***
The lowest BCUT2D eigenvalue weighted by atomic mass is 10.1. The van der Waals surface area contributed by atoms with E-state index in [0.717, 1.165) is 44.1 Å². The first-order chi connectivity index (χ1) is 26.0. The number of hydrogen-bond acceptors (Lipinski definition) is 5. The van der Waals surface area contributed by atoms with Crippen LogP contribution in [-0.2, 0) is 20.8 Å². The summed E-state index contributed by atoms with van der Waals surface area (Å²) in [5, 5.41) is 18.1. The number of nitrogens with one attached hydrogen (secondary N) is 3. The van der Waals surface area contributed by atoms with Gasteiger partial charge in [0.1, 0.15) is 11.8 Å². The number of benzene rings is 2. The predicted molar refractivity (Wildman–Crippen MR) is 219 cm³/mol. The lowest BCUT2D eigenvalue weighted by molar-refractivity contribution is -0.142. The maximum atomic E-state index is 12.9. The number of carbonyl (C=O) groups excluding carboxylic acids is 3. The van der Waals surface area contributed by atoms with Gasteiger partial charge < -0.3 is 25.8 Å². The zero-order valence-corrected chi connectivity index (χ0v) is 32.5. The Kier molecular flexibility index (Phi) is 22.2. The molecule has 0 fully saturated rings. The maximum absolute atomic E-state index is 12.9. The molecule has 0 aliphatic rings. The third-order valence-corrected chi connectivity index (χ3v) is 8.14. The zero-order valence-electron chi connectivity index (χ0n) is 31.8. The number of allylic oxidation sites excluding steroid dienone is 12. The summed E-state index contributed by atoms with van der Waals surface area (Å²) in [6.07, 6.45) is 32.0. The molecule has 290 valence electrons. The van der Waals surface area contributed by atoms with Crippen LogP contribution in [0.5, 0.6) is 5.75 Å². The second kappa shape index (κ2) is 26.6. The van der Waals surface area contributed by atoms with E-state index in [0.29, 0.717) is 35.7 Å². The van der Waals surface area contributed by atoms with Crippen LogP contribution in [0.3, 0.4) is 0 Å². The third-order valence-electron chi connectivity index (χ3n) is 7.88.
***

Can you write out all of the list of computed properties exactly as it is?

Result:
The lowest BCUT2D eigenvalue weighted by atomic mass is 10.1. The van der Waals surface area contributed by atoms with E-state index in [0.717, 1.165) is 44.1 Å². The first-order chi connectivity index (χ1) is 26.0. The number of hydrogen-bond acceptors (Lipinski definition) is 5. The van der Waals surface area contributed by atoms with Crippen LogP contribution in [-0.2, 0) is 20.8 Å². The summed E-state index contributed by atoms with van der Waals surface area (Å²) in [5, 5.41) is 18.1. The number of nitrogens with one attached hydrogen (secondary N) is 3. The van der Waals surface area contributed by atoms with Gasteiger partial charge in [0.1, 0.15) is 11.8 Å². The number of benzene rings is 2. The predicted molar refractivity (Wildman–Crippen MR) is 219 cm³/mol. The lowest BCUT2D eigenvalue weighted by molar-refractivity contribution is -0.142. The maximum atomic E-state index is 12.9. The number of carbonyl (C=O) groups excluding carboxylic acids is 3. The van der Waals surface area contributed by atoms with Gasteiger partial charge < -0.3 is 25.8 Å². The zero-order valence-corrected chi connectivity index (χ0v) is 32.5. The Kier molecular flexibility index (Phi) is 22.2. The molecule has 0 fully saturated rings. The maximum absolute atomic E-state index is 12.9. The molecule has 0 aliphatic rings. The third-order valence-corrected chi connectivity index (χ3v) is 8.14. The zero-order valence-electron chi connectivity index (χ0n) is 31.8. The number of allylic oxidation sites excluding steroid dienone is 12. The summed E-state index contributed by atoms with van der Waals surface area (Å²) in [6.07, 6.45) is 32.0. The molecule has 290 valence electrons. The van der Waals surface area contributed by atoms with Crippen LogP contribution in [0.5, 0.6) is 5.75 Å². The second kappa shape index (κ2) is 26.6. The van der Waals surface area contributed by atoms with E-state index in [0.29, 0.717) is 35.7 Å². The van der Waals surface area contributed by atoms with Crippen LogP contribution in [0.3, 0.4) is 0 Å². The third-order valence-electron chi connectivity index (χ3n) is 7.88.